Power outage city wide.

Wonderful. Can't go anywhere, can't do anything, can't get any work done. Basically I sat in the dark all afternoon. It totally sucked.

Anyway, I've begun my research on the disaster house and will send you an update later.

crisis garden said...

All Right! Get the Dow 10,000 hats ready again.

getyourselfconnected said...

I had to drop off the wifes car for brake work and so I am way too late getting back for a post. What were you all looking at today?

watchtower said...

"What were you all looking at today?"

I was reading this article by a gold bug today and ran across this:

"...Orville and Wilbur Wrights first powered flight in all the history of man.

In 1903 they did. And 66 years later mankind was landing on the moon. Something sound weird about all this? 1900 is when real technological advances really took off to the stratosphere."

The New Great Game
by David N. Vaughn

And I got to thinking, "man went along for thousands of years basically with the same tech and then suddenly we send someone to the moon, what the hell happened in the last 100 years or so to cause this?"

I'm still wondering.

getyourselfconnected said...

Great question!

Really I think the twin areas of rocket flight (the V-2 was a pioneer) and the Manhattan project really opened up science. I think it was as simple as scientists stopped thinking small and stopped thinking things were impossible. All the math was there for a moon trip, but no one thought it "possible" even though it was. Just my 2 cents but cool link.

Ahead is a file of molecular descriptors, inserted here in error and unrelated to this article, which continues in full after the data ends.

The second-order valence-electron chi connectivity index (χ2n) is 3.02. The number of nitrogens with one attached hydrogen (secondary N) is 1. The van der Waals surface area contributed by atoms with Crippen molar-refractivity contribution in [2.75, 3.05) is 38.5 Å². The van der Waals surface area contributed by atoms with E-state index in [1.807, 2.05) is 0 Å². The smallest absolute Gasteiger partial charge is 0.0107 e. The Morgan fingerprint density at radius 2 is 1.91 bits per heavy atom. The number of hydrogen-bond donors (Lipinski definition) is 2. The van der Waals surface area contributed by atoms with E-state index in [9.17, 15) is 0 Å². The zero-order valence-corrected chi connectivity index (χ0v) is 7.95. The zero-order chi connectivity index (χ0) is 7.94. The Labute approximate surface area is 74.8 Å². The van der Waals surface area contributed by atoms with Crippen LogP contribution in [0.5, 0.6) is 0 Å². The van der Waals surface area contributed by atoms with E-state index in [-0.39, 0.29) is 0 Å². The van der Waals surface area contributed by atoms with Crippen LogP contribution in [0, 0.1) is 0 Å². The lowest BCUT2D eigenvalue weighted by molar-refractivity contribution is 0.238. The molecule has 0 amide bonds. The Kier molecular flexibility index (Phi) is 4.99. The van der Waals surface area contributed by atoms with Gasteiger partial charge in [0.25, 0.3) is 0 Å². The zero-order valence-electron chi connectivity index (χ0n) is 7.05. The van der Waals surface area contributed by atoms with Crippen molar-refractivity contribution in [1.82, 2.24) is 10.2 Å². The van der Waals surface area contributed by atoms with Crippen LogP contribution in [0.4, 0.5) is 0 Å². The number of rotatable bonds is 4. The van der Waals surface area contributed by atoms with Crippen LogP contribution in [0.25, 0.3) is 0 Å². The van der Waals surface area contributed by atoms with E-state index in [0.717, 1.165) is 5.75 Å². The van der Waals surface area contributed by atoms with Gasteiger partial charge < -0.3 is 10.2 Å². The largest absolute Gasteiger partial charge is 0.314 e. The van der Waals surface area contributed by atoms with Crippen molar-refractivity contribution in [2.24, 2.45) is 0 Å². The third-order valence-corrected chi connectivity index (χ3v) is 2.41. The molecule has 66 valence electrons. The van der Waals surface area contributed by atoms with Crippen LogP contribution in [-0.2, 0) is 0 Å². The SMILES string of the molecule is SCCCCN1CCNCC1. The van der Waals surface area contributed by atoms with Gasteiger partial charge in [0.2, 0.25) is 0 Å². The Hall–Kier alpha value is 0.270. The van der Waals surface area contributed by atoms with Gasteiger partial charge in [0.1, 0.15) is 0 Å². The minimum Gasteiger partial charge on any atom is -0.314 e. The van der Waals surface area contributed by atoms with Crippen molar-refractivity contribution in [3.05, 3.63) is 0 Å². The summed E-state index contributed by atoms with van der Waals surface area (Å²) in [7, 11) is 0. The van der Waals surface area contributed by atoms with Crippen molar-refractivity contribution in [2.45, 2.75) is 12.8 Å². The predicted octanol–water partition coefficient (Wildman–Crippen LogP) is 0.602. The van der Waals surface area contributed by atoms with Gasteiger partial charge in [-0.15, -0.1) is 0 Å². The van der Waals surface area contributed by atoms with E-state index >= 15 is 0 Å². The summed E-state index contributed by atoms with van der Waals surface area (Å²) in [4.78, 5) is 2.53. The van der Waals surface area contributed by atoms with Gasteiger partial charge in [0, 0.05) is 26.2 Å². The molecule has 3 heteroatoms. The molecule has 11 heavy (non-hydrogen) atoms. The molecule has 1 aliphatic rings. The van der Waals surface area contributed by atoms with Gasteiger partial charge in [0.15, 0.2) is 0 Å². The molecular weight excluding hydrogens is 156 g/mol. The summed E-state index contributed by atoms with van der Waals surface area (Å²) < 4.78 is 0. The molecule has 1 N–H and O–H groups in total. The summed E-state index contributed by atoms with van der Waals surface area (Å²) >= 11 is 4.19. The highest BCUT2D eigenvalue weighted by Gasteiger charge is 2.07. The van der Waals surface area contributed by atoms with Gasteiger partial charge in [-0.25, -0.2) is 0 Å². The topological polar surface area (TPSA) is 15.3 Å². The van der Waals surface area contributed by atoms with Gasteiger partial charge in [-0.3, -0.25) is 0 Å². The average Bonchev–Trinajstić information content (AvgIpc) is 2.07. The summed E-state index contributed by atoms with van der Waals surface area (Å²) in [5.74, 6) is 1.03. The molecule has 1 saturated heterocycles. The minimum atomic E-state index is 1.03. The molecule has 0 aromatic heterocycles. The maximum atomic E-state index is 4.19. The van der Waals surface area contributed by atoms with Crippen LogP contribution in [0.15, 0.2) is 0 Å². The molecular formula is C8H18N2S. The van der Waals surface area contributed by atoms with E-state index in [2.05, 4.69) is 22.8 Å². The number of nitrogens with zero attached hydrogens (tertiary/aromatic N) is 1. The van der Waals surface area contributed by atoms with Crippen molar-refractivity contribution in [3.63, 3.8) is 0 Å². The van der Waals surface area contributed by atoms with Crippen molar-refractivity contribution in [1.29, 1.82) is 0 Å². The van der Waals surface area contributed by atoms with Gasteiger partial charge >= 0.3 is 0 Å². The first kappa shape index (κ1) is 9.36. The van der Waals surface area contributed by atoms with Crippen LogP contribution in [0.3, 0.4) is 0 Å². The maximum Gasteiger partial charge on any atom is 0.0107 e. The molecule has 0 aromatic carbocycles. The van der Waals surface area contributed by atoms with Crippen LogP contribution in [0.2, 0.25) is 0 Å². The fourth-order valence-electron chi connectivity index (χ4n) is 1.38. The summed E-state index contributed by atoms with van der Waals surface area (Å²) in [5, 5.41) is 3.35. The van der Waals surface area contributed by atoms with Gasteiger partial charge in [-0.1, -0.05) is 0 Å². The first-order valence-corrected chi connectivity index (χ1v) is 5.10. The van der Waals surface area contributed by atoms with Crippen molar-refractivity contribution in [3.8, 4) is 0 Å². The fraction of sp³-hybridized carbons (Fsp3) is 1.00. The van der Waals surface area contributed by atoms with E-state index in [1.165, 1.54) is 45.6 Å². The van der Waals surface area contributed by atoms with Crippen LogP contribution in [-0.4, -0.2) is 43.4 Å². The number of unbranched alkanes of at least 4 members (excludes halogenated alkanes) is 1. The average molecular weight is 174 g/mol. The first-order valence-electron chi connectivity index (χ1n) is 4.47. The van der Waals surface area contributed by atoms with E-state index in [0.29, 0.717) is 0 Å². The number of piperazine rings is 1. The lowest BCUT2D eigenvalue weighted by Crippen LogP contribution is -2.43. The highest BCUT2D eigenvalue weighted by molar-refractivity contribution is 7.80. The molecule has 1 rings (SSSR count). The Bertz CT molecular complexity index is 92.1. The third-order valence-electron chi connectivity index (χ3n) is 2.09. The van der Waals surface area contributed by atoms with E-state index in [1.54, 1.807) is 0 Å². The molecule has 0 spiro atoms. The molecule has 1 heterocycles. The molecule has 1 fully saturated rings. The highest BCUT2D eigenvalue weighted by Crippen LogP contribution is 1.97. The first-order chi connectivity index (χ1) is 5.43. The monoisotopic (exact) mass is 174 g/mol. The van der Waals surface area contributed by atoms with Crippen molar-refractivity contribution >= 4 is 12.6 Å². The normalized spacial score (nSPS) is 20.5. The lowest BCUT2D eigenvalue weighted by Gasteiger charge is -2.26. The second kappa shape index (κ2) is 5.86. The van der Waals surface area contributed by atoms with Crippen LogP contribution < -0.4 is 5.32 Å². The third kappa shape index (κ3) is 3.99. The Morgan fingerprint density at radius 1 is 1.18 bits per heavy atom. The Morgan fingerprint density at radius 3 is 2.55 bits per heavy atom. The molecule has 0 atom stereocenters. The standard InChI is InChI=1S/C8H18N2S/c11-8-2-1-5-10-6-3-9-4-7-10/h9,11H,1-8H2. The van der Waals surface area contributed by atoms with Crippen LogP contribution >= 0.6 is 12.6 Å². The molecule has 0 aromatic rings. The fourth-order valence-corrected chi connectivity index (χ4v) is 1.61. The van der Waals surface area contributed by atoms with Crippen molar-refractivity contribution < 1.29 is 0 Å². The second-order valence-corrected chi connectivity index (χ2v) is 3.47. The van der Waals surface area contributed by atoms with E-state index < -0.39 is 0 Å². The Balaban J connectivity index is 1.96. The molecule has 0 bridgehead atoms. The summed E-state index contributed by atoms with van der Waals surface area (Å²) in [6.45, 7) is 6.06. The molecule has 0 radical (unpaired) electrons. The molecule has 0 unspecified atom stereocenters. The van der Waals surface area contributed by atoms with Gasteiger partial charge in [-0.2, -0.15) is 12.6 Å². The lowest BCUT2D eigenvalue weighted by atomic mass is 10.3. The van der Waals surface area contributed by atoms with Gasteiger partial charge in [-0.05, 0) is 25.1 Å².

GawainsGhost said...

I've been looking at county clerk records and MLS all day.

You would be surprised at what us realtors can find out. I'm as close to a lawyer as you can get, without going to law school. The only thing a lawyer can do that I cannot is write a contract (I can only fill one out) and represent someone else in court (I can only represent myself). That's it.

But as far as research capability goes, I'm there. County clerk records, appraisal district records, tax records, subdivision maps, I can find out just about anything about anyone. Seriously. If it's on file at the courthouse, I have access to it.

Used to be I could even find social security numbers, but they changed the law a few years ago and deleted all that information. Too much identity theft, you know. Damn. Now I'm slightly less than all powerful.